Marketplace insights

Lucinda Hughes-Juan, Today correspondent
5/11/10

Every day we encounter problems in our lives. We experience personal and professional dilemmas that block or interfere with our progress. We may attempt to put our problems on hold, hoping they will just go away, but in most cases we may spend a lot of time and energy trying to reach a viable solution. The process of problem solving in our personal life can be much different than how we would address a workplace problem, as our emotional and subjective thinking may interfere. In some cases, as Native American professionals, our cultural beliefs and traditional nature may also impact how we address problems.

Despite the challenges, effective problem solving in the workplace is critical. It is important to work toward developing and maintaining productive Native organizations. Business problems can range from a very technical process, such as finding glitches in a production line to a more abstract process, such as deciphering ineffective marketing strategies.

Each situation, although approached differently, requires engaging in a more systematic approach to problem solving in order to determine the best way to remedy or respond to the problem. In business this is more commonly known as “rational” problem solving.

The process requires that you take apart or analyze a situation in order to reach a desirable outcome. Identifying the problem is the first step. Many people make the mistake of focusing on a symptom of the problem rather than the cause. As an example, your customers or clients have decreased significantly over the past few weeks. You work on trying to bring your clients back to your organization. You contact them and find that they have been experiencing poor service. Their wait time is long and employees have treated them impolitely. In this case, the problem might be in your business or organization’s service delivery and should be addressed, rather than just trying to get your customers or clients back in your doors. If they continue to experience the same thing, they will again abandon their patronage to your business and fulfill their product or service needs elsewhere.

The important steps to rational problem solving involve:

  1. Identifying the root of the problem.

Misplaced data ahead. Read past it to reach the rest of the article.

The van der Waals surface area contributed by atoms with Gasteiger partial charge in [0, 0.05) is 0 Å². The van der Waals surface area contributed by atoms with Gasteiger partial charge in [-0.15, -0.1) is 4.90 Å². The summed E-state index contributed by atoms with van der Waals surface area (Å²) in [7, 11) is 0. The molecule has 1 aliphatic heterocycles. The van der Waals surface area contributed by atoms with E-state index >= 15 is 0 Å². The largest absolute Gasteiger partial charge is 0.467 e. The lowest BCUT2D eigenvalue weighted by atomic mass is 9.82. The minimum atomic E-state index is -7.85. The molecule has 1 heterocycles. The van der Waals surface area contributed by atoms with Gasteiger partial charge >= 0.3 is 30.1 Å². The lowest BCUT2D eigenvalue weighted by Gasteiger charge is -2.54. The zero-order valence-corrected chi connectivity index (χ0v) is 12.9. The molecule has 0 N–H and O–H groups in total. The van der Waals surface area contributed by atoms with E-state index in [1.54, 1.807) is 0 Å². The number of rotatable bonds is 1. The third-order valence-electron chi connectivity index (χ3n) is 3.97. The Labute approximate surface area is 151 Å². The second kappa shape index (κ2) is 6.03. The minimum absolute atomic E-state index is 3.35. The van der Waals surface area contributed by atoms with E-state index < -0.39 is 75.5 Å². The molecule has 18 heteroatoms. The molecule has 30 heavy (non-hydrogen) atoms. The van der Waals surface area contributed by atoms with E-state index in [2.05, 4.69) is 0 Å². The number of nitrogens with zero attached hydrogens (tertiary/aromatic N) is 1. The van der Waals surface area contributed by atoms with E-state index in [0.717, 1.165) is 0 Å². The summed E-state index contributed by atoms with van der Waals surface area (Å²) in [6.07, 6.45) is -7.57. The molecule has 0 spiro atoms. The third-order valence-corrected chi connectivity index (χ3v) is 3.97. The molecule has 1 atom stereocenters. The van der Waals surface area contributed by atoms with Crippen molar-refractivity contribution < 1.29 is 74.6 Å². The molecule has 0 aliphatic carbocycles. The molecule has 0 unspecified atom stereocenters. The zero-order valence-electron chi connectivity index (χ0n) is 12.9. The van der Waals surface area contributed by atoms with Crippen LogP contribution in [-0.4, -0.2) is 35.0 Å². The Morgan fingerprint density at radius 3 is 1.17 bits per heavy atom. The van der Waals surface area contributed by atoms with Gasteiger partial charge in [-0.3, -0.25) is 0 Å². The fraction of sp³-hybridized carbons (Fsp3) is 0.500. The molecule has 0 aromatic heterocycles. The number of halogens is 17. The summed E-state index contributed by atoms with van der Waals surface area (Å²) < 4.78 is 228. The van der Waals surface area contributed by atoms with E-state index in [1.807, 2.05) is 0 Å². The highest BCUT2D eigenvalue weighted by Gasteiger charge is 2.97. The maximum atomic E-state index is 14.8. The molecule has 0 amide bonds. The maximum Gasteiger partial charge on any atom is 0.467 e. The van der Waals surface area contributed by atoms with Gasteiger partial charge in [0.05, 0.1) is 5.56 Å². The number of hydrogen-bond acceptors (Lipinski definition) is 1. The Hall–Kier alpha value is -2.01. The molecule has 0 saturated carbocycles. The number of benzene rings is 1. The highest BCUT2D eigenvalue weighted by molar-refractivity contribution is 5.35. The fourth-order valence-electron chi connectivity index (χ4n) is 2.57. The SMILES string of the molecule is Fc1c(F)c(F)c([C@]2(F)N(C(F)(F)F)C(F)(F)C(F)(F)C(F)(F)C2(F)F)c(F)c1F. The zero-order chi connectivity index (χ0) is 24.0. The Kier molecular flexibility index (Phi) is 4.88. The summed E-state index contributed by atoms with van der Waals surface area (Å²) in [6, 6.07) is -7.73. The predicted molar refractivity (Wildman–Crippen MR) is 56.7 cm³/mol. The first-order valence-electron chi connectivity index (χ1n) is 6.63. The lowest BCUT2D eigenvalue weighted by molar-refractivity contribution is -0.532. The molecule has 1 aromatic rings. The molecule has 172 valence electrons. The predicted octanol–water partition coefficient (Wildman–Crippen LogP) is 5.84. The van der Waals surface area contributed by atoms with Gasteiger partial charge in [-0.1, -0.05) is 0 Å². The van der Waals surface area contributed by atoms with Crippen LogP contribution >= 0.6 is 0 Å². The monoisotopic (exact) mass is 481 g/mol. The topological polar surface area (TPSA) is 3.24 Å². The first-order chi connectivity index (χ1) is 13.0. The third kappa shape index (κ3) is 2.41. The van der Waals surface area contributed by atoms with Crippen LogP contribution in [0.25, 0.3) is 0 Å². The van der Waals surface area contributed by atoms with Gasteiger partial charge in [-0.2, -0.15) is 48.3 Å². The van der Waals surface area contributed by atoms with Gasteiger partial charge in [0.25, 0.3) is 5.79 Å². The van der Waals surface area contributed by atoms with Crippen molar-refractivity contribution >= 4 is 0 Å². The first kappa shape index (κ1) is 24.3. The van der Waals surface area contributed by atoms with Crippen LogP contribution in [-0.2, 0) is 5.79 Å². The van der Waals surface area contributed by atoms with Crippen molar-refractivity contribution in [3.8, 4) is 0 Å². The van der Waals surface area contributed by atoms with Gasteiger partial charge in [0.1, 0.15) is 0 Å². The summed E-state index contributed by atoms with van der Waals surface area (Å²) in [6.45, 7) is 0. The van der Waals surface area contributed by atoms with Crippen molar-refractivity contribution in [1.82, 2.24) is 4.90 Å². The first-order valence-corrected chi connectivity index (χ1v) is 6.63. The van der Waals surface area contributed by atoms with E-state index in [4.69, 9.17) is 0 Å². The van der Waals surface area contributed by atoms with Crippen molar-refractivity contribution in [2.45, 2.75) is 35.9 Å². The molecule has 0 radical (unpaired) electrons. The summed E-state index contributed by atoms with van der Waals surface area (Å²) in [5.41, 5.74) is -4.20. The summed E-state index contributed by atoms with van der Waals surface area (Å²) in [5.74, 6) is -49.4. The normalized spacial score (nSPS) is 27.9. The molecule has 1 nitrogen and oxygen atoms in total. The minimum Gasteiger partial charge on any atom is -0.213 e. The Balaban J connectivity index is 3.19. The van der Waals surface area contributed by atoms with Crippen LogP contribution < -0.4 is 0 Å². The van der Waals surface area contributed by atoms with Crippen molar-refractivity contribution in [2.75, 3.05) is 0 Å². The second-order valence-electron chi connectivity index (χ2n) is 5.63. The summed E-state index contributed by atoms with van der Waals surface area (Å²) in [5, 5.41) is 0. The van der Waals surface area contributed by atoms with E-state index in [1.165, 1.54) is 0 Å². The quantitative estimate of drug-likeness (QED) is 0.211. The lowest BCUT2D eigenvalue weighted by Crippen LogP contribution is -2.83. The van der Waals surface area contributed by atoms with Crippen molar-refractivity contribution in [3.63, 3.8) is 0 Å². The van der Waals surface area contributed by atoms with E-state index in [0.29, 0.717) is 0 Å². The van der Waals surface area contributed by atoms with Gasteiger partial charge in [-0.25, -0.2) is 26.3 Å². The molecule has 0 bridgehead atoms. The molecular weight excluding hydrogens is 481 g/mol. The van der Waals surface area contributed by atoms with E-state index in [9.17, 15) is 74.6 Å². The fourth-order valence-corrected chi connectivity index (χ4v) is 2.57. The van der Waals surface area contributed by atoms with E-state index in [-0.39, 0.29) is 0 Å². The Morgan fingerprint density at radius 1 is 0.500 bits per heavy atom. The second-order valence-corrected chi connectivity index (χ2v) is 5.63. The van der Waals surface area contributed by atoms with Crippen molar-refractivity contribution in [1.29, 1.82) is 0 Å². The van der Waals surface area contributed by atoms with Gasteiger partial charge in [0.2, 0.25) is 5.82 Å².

2. Breaking it into parts.
  3. Considering a desired outcome.
  4. Considering your choices.
  5. Determining a strategy.
  6. Taking action to resolve the problem.

It is also important to have a “plan B” in case your initial strategy is not working. This process is based on a scientific strategy and can be very useful when dealing with work related problems. By taking these important steps, you are in a better position to adequately solve workplace problems.

Other important tips for dealing with workplace problems include: work on only one problem at a time, focus on a solution to the problem, take ownership of your problem, (this will allow you full control in dealing with it) use all your resources, in some cases it helps to write out the problem or sketch it out (giving you a different perspective). And lastly, remember there are usually no “quick fixes” in effective problem solving. The more effort and thought you put into solving a problem, the better chances you have in achieving a long-term successful outcome.

Lucinda Hughes-Juan has many years of teaching and training in the fields of business and management, with a focus on the cultural dynamics in Native businesses and organizations. She is an enrolled member of the Tohono O’odham Nation. She holds an MBA in global management, and is currently a Ph.D. candidate in business and organizational management. E-mail her at MLS8090@aol.com.

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